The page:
But then, while the crucial element of democracy has been aptly shown by goings on in the middle east recently – the ability to criticise and GET RID of your government – when it comes to political parties, it always has been, to some extent, a prettier word for “mob rule”. Plato certainly thought so. We can but hope that most people are reasonable and sensible and most of our politicians are competent and conscientious. Mmn. Happy voting.


  1. David Starkey's got an interesting article about AV


    ...which, despite being anti-AV has just about convinced me to vote in favour.

    He argues that the growth of the party system, with manifestos which MPs can be held to, has been good for voters. Smaller parties and independents, he says, will be bought off in backroom deals which constituents will be kept in the dark about.

    But as Noise points out, the current system doesn't work either. Politicians can only get elected if they wear a particular colour, and in doing so they have to back a bunch of positions they don't necessarily agree with. Now, this wouldn't be so bad if the parties held genuinely different ideas. We all know that's not the case any more. The voters are already being stitched up.

    The AV campaign has been deeply depressing from both sides. Yes for thinking we need a string of horrible celebrities (step forward Eddie Izzard) to tell us about voting systems, No for telling blatant lies and hoping people won't notice (the BNP won't be more likely to get in because they won't be anyone's second choice. It's an all or nothing deal with that lot.)

    I see even John Humphries, in an interview with Cameron, failed to understand how AV worked. This brings me to probably the best argument for a new system. It'll give people who take and interest in politics and are able to use AV tactically a potentially more effective vote. That sounds good to me.

    Not that there's any chance of the people voting yes. The best odds you can get is 1/16. You can blame scaremongering, or you blame people being pissed off at being asked a stupid question they don't care about.

  2. Or don't understand. As has been proven on numerous occasions, the default setting for the great British public is DUMB.

  3. Erratum:

    Jim pointed out an erroneous/confusing use of "Proportional Representation (PR)" in the above, so I've excised it all together.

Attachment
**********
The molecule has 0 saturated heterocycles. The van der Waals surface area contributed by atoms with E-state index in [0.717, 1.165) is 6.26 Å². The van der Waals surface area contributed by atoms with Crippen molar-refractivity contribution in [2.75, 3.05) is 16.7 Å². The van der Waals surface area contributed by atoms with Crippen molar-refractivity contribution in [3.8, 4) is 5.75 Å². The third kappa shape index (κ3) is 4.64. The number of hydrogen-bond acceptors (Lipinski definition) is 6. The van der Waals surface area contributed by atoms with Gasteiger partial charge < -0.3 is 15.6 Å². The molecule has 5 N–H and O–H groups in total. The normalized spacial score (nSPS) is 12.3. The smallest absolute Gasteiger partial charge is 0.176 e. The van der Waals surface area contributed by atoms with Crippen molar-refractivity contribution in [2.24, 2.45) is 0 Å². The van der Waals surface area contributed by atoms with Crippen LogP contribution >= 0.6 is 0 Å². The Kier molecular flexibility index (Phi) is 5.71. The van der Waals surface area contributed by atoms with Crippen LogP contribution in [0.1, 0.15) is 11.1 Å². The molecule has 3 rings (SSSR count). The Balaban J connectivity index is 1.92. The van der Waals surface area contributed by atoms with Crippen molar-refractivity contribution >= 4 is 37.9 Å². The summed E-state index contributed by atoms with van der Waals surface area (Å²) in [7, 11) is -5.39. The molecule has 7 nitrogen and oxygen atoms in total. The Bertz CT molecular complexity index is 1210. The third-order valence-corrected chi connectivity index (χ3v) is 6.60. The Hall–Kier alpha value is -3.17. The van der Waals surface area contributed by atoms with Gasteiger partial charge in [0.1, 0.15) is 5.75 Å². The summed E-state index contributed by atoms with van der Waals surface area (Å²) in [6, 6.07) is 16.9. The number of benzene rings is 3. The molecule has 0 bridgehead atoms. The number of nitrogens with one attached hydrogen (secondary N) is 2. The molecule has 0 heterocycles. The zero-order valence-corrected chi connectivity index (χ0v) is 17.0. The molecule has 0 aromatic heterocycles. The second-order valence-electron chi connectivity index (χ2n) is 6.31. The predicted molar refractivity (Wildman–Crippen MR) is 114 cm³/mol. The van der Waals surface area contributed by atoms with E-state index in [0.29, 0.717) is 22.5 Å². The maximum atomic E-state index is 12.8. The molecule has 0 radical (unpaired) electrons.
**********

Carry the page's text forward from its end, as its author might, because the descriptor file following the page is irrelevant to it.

He said: "Cool, but PR is not about basing the elected party on the popular vote. Just like in FPP and AV, in PR you vote for your constituency's representation in government. The difference between AV and PR is that in the latter you have multiple MPs elected by larger, fewer constituencies rather than one MP elected by each of the smaller, more numerous constituencies. There are variations in use in Europe which employ a second vote for a party, but even this does not decide the executive (which is still primarily based on seats). I think you're thinking of the US system. A PR system for the HoC and an AV system for the executive would be awesome. But first we need PR. And to get that, we need AV."

    I said: "Shit, you're damn right - I've removed the reference to PR altogether. As I understood it, PR covers a number of scenarios where the legislature is made up of the various diverse groups of society in roughly the same ratios as in society (whether it's by geographical region or sex or ethnic background or whatever). - I knew this. And yet for some reason I threw that in there before going on to talk about direct voting for govt... my bad, I am an ass."

  4. Never mind the Eddie Izzard b*!!*cks, here's ARMANDO! http://ind.pn/lizYS1

  5. It's a great piece Tom. As you probably picked up on the 'Book I'm pretty fucked off with the whole tone of the debate. Your tone was good. Am no more fucked off after having read it than at the start, so that's a bonus. Thank you.

  6. Mmn - a "decisive answer" says Cameron - which I'd be happy to accept if I thought people had actually, accurately got an idea of what they were voting for. As it is, I get the feeling it was more of a massive abortion - the whole issue was botched on both sides.

    68% "Nah". Or more accurately, I suspect, "What the hell is this? Pfff. Too busy. Not interested". Ah well, never mind eh?

  7. From Jim:

    "The people who voted Yes were those who wanted PR and were smart enough to realise we'd need AV to get it, those who are still die-hard LD supporters, and those who genuinely want AV. Those demographics have something in common: they're very, very small.

    Those who thought AV was a bit better but not worth the hassle, and those who wanted PR but were too thick to understand we'd need AV first stayed at home.

    Finally the die-hard Tory and Labour supporters who profit from a two-party political system, those who want to punish the Lib Dems in general and Clegg in particular, and those who are easily swayed by emotive propaganda and put off by having the AV count explained to them voted no. Those demographics have one thing in common: they're all very large."

  8. From me:

    "Mmm - as indicated in m'blog, it wasn't like I was massively fond of AV or thought it would change much (far from giving marginal parties more of a chance, practically speaking it just makes those who voted for parties who were never going to win state a preference for one of the front runners aswell - but that might change which front runner actually wins) - but what I'm disappointed about is that a yes vote would have opened the door to further change. As it is, "we" have voted a firm no, which basically says "everything is fine as it is - carry on" and scuppered any further debate or chance to change anything for another generation. Shrug.

    Or maybe not - if the next general election is another shambles it might rear it's head again..."